“Link is a patient of mine, his diagnosis is Attention Deficit Hyperactivity Disorder…” The handwritten note continues with details of medication, but the words are blurred by the tears in my eyes. It is so small this piece of paper, handwritten on a prescription pad. I wipe away the tears with an angry swipe of my hand. Nothing the paper says is news. Link was diagnosed years ago and has taken medication ever since. The only reason I hold this paper is because Link’s current IEP team mentioned that his official diagnosis is not documented in their paperwork. They have a two-inch thick binder full of papers about Link –skill test results, IQ test results, language test results, nine years worth of specialized educational plans, psychological reports–but none of them include this diagnosis. I’m told that if I add this little paper to their stack, it may open up additional support options for Link. So I called the Doctor’s office and he mailed me the paper. It changes nothing. I can’t explain why seeing it written down should make everything feel more real. It just does.
Infants have incompletely formed brains. There are many things that they are incapable of comprehending until their brains develop further. The remainder of childhood is one long biological trade-off, alternating body growth and brain development in a careful dance to optimize the probability of survival. This means that children experience periodic bursts of new comprehension. Suddenly they see the world in new ways and have to re-evaluate everything based on their new comprehension of it. This is why a five-year-old who has never drawn on the walls before suddenly begins to treat the entire house as a huge canvas. The teenage years are hugely important brain development time. Teens are nearing adult comprehension and begin to look forward toward fending for themselves. They desperately need to have an identity and a goal. Link is fourteen, his childhood comprehension of himself is no longer adequate. He has outgrown many of the childhood tools he used to manage his cognitive differences, but has yet to acquire comparable adult tools. He was left with an awareness of being different and little vocabulary for explaining why. He struggled. His struggles drew the attention of myself, his teacher, Howard, and the school psychologist. It was time for a new round of testing. We needed to assess what changes brain development has made and then based on that information we needed to create a plan. We’re mid-testing now. I don’t know what the plan is going to look like except that a huge part of it is sitting down with Link, showing him the test results, and explaining to him what they mean. Link is old enough to be included in the planning. This is part of the process of turning his life over to him.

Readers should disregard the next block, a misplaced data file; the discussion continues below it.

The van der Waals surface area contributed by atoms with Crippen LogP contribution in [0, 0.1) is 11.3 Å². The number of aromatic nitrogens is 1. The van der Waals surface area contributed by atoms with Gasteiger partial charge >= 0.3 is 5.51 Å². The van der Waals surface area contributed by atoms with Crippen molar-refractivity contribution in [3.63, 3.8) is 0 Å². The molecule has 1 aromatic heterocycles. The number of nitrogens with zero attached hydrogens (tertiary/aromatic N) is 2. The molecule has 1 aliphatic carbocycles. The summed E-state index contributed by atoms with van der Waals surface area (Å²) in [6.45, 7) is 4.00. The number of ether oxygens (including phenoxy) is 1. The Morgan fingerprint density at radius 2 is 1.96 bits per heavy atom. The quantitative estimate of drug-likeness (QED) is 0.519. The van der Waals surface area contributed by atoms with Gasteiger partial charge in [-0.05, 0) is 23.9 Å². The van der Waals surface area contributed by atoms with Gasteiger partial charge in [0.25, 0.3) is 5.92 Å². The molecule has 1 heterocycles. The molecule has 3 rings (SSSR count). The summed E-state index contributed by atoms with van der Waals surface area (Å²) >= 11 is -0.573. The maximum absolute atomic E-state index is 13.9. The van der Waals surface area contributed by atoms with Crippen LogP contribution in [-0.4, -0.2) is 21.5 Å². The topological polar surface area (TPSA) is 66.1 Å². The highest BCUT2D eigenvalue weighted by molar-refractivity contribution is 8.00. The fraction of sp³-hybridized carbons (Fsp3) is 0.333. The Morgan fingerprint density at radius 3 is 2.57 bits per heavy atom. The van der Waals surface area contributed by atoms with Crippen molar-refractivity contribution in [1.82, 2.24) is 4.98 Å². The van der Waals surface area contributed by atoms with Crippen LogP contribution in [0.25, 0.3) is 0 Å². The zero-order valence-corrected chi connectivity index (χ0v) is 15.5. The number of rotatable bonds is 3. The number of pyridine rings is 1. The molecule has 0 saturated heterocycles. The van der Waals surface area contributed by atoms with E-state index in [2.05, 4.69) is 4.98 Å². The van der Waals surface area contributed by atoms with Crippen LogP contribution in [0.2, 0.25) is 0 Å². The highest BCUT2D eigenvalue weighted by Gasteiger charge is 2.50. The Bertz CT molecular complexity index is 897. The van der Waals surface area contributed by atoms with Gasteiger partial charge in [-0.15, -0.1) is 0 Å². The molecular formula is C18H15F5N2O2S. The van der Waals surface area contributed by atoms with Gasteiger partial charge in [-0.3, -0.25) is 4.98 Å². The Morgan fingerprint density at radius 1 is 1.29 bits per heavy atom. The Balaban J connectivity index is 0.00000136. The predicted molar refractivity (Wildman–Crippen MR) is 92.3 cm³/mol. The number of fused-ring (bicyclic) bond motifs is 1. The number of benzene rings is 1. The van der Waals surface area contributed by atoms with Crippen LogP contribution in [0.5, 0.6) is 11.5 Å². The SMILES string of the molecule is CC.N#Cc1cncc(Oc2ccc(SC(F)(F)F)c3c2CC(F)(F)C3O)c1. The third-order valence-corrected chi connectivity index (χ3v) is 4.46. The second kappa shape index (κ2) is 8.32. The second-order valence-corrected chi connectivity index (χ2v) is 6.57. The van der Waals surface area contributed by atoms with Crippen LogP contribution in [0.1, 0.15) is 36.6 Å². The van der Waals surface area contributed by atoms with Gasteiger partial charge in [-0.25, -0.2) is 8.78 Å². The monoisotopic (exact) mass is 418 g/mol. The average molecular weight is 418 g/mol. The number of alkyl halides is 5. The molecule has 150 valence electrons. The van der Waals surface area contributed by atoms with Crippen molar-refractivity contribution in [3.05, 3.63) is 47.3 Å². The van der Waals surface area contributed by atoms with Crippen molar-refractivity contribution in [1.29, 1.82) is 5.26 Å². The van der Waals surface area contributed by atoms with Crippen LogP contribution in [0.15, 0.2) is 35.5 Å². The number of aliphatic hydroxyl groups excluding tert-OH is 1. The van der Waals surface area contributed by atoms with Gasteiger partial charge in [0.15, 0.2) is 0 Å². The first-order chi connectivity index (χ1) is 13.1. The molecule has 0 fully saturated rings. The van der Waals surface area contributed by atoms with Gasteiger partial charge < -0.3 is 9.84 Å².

Link is not the only child for whom I have a prescription pad diagnosis. I have participated in counseling and management of issues for all of my four children, for children of neighbors and friends, for relatives, even for acquaintances. I’ve helped people with ADHD, Autism, Aspergers, Bipolar Disorder, Multiple Personality Disorder, PTSD, Psychotic episodes, Anxiety, and Depression. Psychology fascinates me and I study it everywhere. I’ve learned enough vocabulary that people ask me about my credentials. I have none, only experience. Yet I am not an expert by any means. And even those who are experts are regularly baffled by the intricacies of human minds and needs. So I study my son. I read the reports until my brain is tired. I gather a team of credentialed experts to help him. Or rather, they gather themselves because, once again, exactly the right people are in place to help with this process. The elementary school psychologist who sat me down all those years ago and told me I might want to consider ADHD is now working at the junior high school. Once again she is here to help Howard, Link, and I as we gather information and plan for what comes next.
Most of what comes next is exactly what we’ve already been doing; small adjustments in classrooms and at home. The necessary changes are so small that it is hard to believe that they are necessary. We make the changes so that Link can learn without floundering. This time one of the small necessary things is including Link in the process so that he will understand himself better. He will be informed and thus able to act upon information rather than stewing in fear and ignorance. I take the prescription paper and I put it on the stack of things to deliver to the school psychologist. Perhaps this declaration of diagnosis will help open a door which Link will need to walk through. My feelings about it are for me to work through without troubling Link.